Recently, hospitals have begun testing on the use of positive distraction in pediatric environments, an action that can be mimicked in children’s dental clinics. The Children’s Hospital of Pittsburgh pioneered what they coined as ‘distraction rooms’. They included wall murals and characters to distract children from the action of taking a CT scan in order to lower fear and anxiety that caused many children to require sedation during treatment. The results of the distraction rooms led to a 97% reduction in sedation rates. After such an overwhelmingly positive change in patient mindset, the hospital has since constructed 28 more distraction rooms (Hilton). Offices that have created supportive design themes through Imagination Dental Solutions have found similar results. Dr. Tonya Triplett began with a single themed pediatric dental office in 2004. Since then, she has created three fully themed dental offices and reports that the themed environments have been responsible for bringing in thousands of new patients. Dr. Djuana Cartillar, who wished to bring the feel of Disney Land to her patients, reported that they expanded their practice after seeing the joy that supportive design brought to young patients (Mitchell, 43-44).


Dr. Barbara Sheller, DDR, MDS, the Chief of Pediatric Dentistry at Seattle Children’s Hospital explains that it is critical for a pediatric environment to provide warm, welcoming signals to reinforce patients and parents that they have come to the right place. The most important signals to soothe and satisfy social-emotional connections that influence childhood anxiety include: bright, upbeat colors, kid-targeted activities in the waiting room, and a sincerity of staff at the practice (Sheller).


In conclusion, dental anxiety, fear, and phobia have longstanding effects on children, however these negative experiences can be altered through support design, conscious choices in office décor, and positive distractions. These design considerations counteract anxiety on a broad scale to provide a positive experience through dental theming.


FIGURE 1 – Trait and dental anxiety frequency distribution among children, adolescents and their parents

FIGURE 2 – Dental Fear Cycle

Works Cited

American Academy of Pediatric Dentistry. Guideline on Behavior Guidance for the Pediatric Dental Patient. Chicago: American Academy of Pediatric Dentistry, 2005. Print.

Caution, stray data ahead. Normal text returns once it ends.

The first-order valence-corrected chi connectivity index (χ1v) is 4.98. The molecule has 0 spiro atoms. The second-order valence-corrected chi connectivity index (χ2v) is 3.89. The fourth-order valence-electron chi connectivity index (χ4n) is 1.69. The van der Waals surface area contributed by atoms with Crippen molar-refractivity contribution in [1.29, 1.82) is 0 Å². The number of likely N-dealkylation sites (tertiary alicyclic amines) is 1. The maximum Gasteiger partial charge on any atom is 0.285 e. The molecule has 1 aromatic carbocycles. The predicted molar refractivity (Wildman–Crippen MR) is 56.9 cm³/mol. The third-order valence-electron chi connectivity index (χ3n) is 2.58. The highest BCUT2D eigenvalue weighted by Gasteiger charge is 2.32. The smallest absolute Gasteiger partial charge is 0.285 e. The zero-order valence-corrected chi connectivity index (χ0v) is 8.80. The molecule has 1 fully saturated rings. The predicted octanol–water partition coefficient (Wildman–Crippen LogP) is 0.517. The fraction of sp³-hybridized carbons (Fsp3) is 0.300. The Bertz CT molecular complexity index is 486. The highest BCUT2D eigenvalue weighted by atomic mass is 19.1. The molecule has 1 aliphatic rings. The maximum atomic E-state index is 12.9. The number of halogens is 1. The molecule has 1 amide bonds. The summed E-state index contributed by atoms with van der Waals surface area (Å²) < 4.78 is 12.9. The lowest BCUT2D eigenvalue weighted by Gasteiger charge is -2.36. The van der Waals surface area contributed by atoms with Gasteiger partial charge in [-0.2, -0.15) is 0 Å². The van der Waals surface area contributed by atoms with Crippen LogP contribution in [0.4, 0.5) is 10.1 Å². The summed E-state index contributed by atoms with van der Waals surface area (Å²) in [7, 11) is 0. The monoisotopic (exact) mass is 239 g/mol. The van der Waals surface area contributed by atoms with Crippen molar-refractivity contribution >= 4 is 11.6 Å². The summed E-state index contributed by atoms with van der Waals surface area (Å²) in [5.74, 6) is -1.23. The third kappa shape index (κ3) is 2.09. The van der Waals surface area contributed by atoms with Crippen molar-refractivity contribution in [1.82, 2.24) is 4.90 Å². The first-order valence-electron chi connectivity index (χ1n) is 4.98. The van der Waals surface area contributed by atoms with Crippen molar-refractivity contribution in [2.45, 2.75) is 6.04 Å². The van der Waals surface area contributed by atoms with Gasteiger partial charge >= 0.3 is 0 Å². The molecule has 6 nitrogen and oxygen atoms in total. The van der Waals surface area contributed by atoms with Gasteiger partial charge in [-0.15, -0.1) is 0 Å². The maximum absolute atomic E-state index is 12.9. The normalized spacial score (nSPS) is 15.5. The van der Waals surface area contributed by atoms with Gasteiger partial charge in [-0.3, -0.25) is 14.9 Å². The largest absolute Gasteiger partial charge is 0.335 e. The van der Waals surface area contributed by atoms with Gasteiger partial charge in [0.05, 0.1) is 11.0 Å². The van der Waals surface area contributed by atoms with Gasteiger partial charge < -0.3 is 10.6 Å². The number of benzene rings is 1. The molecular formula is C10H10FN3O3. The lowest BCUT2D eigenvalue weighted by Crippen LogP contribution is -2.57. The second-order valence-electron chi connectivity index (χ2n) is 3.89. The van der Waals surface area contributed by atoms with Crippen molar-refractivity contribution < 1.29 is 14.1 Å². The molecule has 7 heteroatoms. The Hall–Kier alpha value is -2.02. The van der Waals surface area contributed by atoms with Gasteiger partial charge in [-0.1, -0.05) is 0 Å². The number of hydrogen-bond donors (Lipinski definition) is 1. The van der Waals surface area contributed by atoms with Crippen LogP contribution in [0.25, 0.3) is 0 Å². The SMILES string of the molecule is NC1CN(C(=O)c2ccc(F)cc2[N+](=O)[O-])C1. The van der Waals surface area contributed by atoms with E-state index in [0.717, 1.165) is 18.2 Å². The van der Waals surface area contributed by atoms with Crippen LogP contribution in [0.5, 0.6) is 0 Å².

The American Heritage Science Dictionary. Boston: Houghton Mifflin, 2005. Print.
Armfield, Jason M., Judy F. Stewart, and John A. Spencer. “The Vicious Cycle of Dental Fear: Exploring the Interplay between Oral Health, Service Utilization and Dental Fear.” BMC Oral Health 7.1 (2007): 2. Print.
Assunção, Cristianemeira, Estelamaris Losso, Roberto Andreatini, and José Vitornogara Borges De Menezes. “The Relationship between Dental Anxiety in Children, Adolescents and Their Parents at Dental Environment.” J Indian Soc Pedod Prev Dent Journal of Indian Society of Pedodontics and Preventive Dentistry 31.3 (2013): 175. Web.
Bedi, R., P. Sutcliffe, P. T. Donnan, and J. Mcconnachie. “The Prevalence of Dental Anxiety in a Group of 13- and 14-year-old Scottish Children.” International Journal of Paediatric Dentistry 2.1 (2009): 17-24. Web.
Bezabih, S., W. Fantaye, and M. Tesfaye. “Dental Anxiety: Prevalence and Associated Factors, among Children Who Visited Jimma University Specialized Hospital Dental Clinic.” Ethiop Med J Apr.51(2) (2013): 115-21. Print.
Carpman, Janet Reizenstein, Myron A. Grant, and Deborah A. Simmons. Design That Cares: Planning Health Facilities for Patients and Visitors. 2nd ed. Chicago: American Hospital, 1993. Print.
Gatchel, R.j. “The Prevalence of Dental Fear and Avoidance: Expanded Adult and Recent Adolescent Surveys.” The Journal of the American Dental Association 118.5 (1989): 591-93. Web.
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Lukas, Scott A. The Themed Space: Locating Culture, Nation, and Self. Lanham, MD: Lexington, 2007. Print.
Milgrom, Peter, Louis Fiset, Sandra Melnick, and Philip Weinstein. “The Prevalence and Practice Management Consequences of Dental Fear in a Major US City.” The Journal of the American Dental Association 116.6 (1988): 641-47. Web.
Mitchell, Victoria, and Micaela Blondin. From Imagination to Creation. Vol. 4. Calgary: Imagination Dental Solutions, 2016. Unpublished Print.
Obad, J. “EVDS Student Offers Emotion-based Design to Improve Children’s Experience at the Dental Office.” UCalgary. University of Calgary, 19 Dec. 2007. Web. 15 June 2016.
Rubin, Haya R., Amanda J. Owens, and Greta Golden. Status Report: An Investigation to Determine Whether the Built Environment Affects Patients’ Medical Outcomes. Martinez, CA: Center for Health Design, 1997. Print.
Sheller, Barbara. “The Power of Positivity in Managing Pediatric Patient and Parent Behavior.” Dental Economics. N.p., 22 Mar. 2016. Web. 16 June 2016.
Themessl-Huber, M., R. Freeman, G. Humphris, S. MacGillivray, and N. Terzi. “Empirical Evidence of the Relationship between Parental and Child Dental Fear: A Structured Review and Meta-analysis.” BDJ Br Dent J 208.8 (2010): 83-101. Print.
Ulrich, Roger S., Ph.D. “Evidence Based Environmental Design for Improving Medical Outcomes.” Building Research Information Knowledgebase. Texas A&M University, n.d. Web. 16 June 2016.
Ulrich, Roger S., Robert F. Simons, Barbara D. Losito, Evelyn Fiorito, Mark A. Miles, and Michael Zelson. “Stress Recovery during Exposure to Natural and Urban Environments.” Journal of Environmental Psychology 11.3 (1991): 201-30. Print.